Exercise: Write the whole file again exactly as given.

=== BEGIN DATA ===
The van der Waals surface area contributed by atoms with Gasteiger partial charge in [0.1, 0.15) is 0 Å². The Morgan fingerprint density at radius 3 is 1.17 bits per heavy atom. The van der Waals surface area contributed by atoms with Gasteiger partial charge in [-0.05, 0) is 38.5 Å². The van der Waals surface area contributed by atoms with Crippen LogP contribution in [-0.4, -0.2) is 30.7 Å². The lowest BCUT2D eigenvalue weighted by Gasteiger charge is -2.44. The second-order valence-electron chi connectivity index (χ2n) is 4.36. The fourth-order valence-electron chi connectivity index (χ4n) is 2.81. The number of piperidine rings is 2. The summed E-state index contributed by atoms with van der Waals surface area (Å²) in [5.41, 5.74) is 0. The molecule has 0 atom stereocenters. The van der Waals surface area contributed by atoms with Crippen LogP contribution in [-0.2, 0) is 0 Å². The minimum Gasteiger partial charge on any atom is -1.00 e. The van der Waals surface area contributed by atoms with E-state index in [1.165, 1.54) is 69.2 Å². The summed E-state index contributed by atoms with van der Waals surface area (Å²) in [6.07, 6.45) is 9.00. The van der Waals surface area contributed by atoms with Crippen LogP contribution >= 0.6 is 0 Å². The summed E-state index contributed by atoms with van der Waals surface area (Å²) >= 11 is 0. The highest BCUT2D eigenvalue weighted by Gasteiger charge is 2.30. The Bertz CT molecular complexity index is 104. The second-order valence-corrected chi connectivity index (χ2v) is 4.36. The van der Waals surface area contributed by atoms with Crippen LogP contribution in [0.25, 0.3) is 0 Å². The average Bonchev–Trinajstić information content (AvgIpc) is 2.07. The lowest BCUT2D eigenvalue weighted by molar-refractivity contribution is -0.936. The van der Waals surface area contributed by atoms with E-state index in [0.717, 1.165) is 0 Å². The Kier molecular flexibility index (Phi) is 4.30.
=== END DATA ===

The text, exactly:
The van der Waals surface area contributed by atoms with Gasteiger partial charge in [0.1, 0.15) is 0 Å². The Morgan fingerprint density at radius 3 is 1.17 bits per heavy atom. The van der Waals surface area contributed by atoms with Gasteiger partial charge in [-0.05, 0) is 38.5 Å². The van der Waals surface area contributed by atoms with Crippen LogP contribution in [-0.4, -0.2) is 30.7 Å². The lowest BCUT2D eigenvalue weighted by Gasteiger charge is -2.44. The second-order valence-electron chi connectivity index (χ2n) is 4.36. The fourth-order valence-electron chi connectivity index (χ4n) is 2.81. The number of piperidine rings is 2. The summed E-state index contributed by atoms with van der Waals surface area (Å²) in [5.41, 5.74) is 0. The molecule has 0 atom stereocenters. The van der Waals surface area contributed by atoms with Crippen LogP contribution in [-0.2, 0) is 0 Å². The minimum Gasteiger partial charge on any atom is -1.00 e. The van der Waals surface area contributed by atoms with E-state index in [1.165, 1.54) is 69.2 Å². The summed E-state index contributed by atoms with van der Waals surface area (Å²) in [6.07, 6.45) is 9.00. The van der Waals surface area contributed by atoms with Crippen LogP contribution >= 0.6 is 0 Å². The summed E-state index contributed by atoms with van der Waals surface area (Å²) >= 11 is 0. The highest BCUT2D eigenvalue weighted by Gasteiger charge is 2.30. The Bertz CT molecular complexity index is 104. The second-order valence-corrected chi connectivity index (χ2v) is 4.36. The van der Waals surface area contributed by atoms with Crippen LogP contribution in [0.25, 0.3) is 0 Å². The average Bonchev–Trinajstić information content (AvgIpc) is 2.07. The lowest BCUT2D eigenvalue weighted by molar-refractivity contribution is -0.936. The van der Waals surface area contributed by atoms with E-state index in [0.717, 1.165) is 0 Å². The Kier molecular flexibility index (Phi) is 4.30.